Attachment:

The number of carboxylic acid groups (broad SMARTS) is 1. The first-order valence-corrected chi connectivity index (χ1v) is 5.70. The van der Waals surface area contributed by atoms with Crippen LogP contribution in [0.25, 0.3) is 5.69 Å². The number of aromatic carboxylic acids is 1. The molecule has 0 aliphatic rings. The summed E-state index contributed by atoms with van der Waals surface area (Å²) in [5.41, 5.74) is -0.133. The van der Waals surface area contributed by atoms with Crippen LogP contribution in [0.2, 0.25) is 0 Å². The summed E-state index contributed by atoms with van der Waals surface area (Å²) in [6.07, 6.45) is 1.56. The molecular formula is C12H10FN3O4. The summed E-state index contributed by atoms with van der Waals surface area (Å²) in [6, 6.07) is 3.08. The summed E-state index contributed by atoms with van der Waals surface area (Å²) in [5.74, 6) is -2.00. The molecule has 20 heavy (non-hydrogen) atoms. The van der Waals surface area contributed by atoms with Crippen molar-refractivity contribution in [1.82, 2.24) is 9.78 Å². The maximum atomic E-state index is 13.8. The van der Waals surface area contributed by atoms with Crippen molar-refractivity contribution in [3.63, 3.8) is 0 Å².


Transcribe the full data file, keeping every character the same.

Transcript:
The number of carboxylic acid groups (broad SMARTS) is 1. The first-order valence-corrected chi connectivity index (χ1v) is 5.70. The van der Waals surface area contributed by atoms with Crippen LogP contribution in [0.25, 0.3) is 5.69 Å². The number of aromatic carboxylic acids is 1. The molecule has 0 aliphatic rings. The summed E-state index contributed by atoms with van der Waals surface area (Å²) in [5.41, 5.74) is -0.133. The van der Waals surface area contributed by atoms with Crippen LogP contribution in [0.2, 0.25) is 0 Å². The summed E-state index contributed by atoms with van der Waals surface area (Å²) in [6.07, 6.45) is 1.56. The molecular formula is C12H10FN3O4. The summed E-state index contributed by atoms with van der Waals surface area (Å²) in [6, 6.07) is 3.08. The summed E-state index contributed by atoms with van der Waals surface area (Å²) in [5.74, 6) is -2.00. The molecule has 20 heavy (non-hydrogen) atoms. The van der Waals surface area contributed by atoms with Crippen molar-refractivity contribution in [1.82, 2.24) is 9.78 Å². The maximum atomic E-state index is 13.8. The van der Waals surface area contributed by atoms with Crippen molar-refractivity contribution in [3.63, 3.8) is 0 Å².